Firstly, we are indebted to you for all your help and advice in putting the itinerary together earlier in the year. I am under no illusion that I must have been one of the more "difficult" customers to deal with, constantly tweaking the arrangements and adding more and more! Working together, I felt you were definitely able to make recommendations based on your own local experience and that gave me confidence. Also, you listened to me re the sort of activities and experiences we hoped to indulge in and that resulted in an itinerary that provided the most amazing variety. I can honestly say that every day was different and just when you thought you'd seen everything, there would be something new, be it wildlife, scenery, flora, cultural aspects, mode of transport, activity etc. It was definitely a trip of superlatives and for me, the realisation of a childhood ambition after reading about the aye-aye in an encyclopaedia! You can understand why it is proving so hard to settle back into routine life back here again. With the health setback I had earlier in the year, it has been a huge relief to have been able to embark on the trip and moreover, complete all that was arranged. It has been a major boost to my self confidence which had been rather dented.
There is really very little negative feedback. It was pretty much a perfect trip and any negatives really seem rather trivial and pale into insignificance. The ground agents were spot on with all the arrangements and of course, Harry (who, poor chap was with us for 26 days on the trot) was excellent. Not only was he very knowledgeable and clearly experienced, but he and the driver were good fun and good company. We kept coming up with things we either wanted to get photographs of or things we wanted to buy or do and Harry somehow made it happen all the time. We asked about giraffe-necked weevils and he found them for us in Ranomafana and we challenged him to find an owl (any species would do) and he (and the local guides) found us a pair of roosting white-browed owls in Zombitse NP in broad daylight!! We saw the aye-aye, as hoped for, at Le Palmarium and some fossas at Kirindy. I could have watched them for hours more, but the same goes for the lemurs, birds, reptiles and invertebrates. You read about the biodiversity in Madagascar but nothing prepares you for the reality of it. Even when it was all quiet in the heat of the day on the wildlife front, just to be immersed in the different forest environments, with all the varying sounds and smells, was an experience in itself. We were also intrigued by the ethnic and cultural diversity. I think, because of the length of the trip and the amount of ground covered, we perhaps had more exposure to local communities than on previous trips. It was sobering to see the degree of poverty and deprivation in some places but the cheerfulness with which it is all borne, the clear importance of family and community and the friendly hospitality extended to us was very humbling and we, in the west, could learn a lot from the Malagasy. Clearly, we are worlds apart but I am always fascinated when one is able to communicate with sign language, gestures and in this instance, a smattering of French and about 5 Malagasy words, as well as drawing in the sand!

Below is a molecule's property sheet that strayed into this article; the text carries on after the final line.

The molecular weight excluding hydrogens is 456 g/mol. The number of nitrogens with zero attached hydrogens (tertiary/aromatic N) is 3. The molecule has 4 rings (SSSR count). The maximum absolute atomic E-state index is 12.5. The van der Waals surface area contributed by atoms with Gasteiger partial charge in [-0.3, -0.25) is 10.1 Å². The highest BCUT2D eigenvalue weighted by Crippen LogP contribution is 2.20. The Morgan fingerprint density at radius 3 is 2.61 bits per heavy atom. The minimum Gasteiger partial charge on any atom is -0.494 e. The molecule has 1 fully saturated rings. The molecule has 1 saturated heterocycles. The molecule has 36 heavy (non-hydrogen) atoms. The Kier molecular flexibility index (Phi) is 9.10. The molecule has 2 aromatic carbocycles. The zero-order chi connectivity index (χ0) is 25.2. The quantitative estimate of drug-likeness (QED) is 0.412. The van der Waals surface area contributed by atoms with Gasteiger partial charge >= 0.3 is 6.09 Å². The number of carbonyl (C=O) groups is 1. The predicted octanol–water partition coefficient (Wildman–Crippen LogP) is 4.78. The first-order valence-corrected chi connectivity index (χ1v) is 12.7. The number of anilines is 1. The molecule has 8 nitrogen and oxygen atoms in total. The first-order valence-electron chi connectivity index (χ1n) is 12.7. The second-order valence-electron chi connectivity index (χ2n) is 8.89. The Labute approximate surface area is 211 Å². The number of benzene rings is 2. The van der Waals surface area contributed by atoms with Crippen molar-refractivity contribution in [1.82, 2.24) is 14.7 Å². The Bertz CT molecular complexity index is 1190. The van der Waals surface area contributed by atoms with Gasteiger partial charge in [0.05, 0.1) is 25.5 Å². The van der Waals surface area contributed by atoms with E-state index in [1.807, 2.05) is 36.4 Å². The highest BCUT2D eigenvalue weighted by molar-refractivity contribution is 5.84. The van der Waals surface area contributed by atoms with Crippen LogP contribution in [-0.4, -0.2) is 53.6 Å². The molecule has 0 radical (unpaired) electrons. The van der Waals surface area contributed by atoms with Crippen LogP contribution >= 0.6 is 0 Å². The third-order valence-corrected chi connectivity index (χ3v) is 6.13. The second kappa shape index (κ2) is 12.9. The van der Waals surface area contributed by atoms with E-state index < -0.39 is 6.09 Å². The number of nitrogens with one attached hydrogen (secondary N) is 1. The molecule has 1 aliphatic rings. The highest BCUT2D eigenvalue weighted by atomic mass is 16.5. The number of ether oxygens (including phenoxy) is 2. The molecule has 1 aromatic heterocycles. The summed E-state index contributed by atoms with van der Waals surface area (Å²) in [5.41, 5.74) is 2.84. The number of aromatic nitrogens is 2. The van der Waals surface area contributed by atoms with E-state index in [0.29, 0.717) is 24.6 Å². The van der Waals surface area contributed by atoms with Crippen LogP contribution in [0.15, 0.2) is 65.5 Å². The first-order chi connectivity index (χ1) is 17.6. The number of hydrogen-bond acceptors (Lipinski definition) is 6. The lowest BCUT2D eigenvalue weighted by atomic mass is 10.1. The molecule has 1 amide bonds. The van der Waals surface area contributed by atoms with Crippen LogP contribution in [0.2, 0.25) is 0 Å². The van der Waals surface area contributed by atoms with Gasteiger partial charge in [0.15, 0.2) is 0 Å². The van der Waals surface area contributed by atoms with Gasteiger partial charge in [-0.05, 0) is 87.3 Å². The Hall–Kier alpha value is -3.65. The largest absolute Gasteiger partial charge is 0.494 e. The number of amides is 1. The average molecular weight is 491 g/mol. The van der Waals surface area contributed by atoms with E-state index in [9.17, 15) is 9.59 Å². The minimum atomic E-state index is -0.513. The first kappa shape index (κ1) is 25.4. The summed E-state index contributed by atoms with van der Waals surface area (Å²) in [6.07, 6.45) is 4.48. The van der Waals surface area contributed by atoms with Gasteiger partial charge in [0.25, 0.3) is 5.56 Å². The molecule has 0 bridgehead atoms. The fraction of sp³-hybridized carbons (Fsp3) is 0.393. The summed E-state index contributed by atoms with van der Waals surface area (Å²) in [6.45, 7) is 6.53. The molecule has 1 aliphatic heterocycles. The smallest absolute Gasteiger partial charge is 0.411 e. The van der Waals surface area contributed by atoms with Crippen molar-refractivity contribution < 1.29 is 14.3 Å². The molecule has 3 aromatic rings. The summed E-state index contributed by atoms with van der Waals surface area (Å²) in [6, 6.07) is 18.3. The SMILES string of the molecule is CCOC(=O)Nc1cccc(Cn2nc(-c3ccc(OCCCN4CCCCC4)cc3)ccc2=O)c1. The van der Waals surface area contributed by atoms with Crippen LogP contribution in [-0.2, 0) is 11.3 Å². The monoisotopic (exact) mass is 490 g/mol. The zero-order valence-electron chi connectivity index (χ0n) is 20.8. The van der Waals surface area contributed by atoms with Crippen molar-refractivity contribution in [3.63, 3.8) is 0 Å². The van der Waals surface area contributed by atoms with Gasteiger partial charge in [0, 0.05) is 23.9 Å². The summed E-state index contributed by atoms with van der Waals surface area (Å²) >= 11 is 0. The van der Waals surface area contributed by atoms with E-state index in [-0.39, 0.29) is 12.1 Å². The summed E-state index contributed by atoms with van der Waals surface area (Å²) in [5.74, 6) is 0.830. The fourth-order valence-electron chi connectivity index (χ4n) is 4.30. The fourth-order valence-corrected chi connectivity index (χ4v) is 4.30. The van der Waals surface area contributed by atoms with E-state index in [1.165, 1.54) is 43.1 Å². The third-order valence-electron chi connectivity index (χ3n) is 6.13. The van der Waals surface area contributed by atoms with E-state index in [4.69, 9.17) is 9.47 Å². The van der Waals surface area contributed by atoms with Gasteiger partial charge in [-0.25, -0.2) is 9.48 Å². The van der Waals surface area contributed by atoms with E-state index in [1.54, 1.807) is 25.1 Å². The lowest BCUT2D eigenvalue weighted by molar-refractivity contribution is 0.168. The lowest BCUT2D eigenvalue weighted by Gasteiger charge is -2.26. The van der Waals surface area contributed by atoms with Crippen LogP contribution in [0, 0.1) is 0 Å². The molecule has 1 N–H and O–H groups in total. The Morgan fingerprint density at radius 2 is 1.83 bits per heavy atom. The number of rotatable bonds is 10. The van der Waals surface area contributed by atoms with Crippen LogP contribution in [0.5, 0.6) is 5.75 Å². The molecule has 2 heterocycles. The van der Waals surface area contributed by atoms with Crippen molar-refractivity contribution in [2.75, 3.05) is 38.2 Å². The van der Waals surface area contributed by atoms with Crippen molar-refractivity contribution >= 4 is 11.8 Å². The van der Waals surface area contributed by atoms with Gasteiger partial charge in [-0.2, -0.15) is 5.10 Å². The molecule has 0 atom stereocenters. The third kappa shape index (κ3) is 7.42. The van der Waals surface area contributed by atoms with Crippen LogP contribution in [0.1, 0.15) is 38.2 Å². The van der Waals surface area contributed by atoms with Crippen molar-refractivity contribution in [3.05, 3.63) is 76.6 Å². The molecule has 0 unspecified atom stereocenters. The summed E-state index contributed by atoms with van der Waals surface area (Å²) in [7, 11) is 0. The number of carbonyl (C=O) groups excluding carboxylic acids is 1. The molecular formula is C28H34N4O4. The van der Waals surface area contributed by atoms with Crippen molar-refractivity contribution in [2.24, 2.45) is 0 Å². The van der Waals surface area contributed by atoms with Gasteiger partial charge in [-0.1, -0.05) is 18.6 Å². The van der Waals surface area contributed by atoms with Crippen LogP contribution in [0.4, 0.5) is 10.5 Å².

Ile St Marie was a great place to start as you predicted. We were very grateful that you had pre-booked the whale watching as I think we might have missed out on at least one of the trips otherwise due to demand. We visited Ile aux Nattes and were driven up the coast to a bay for lunch and snorkelling on another day. It was a very relaxing beginning and enabled us to recover from the journey....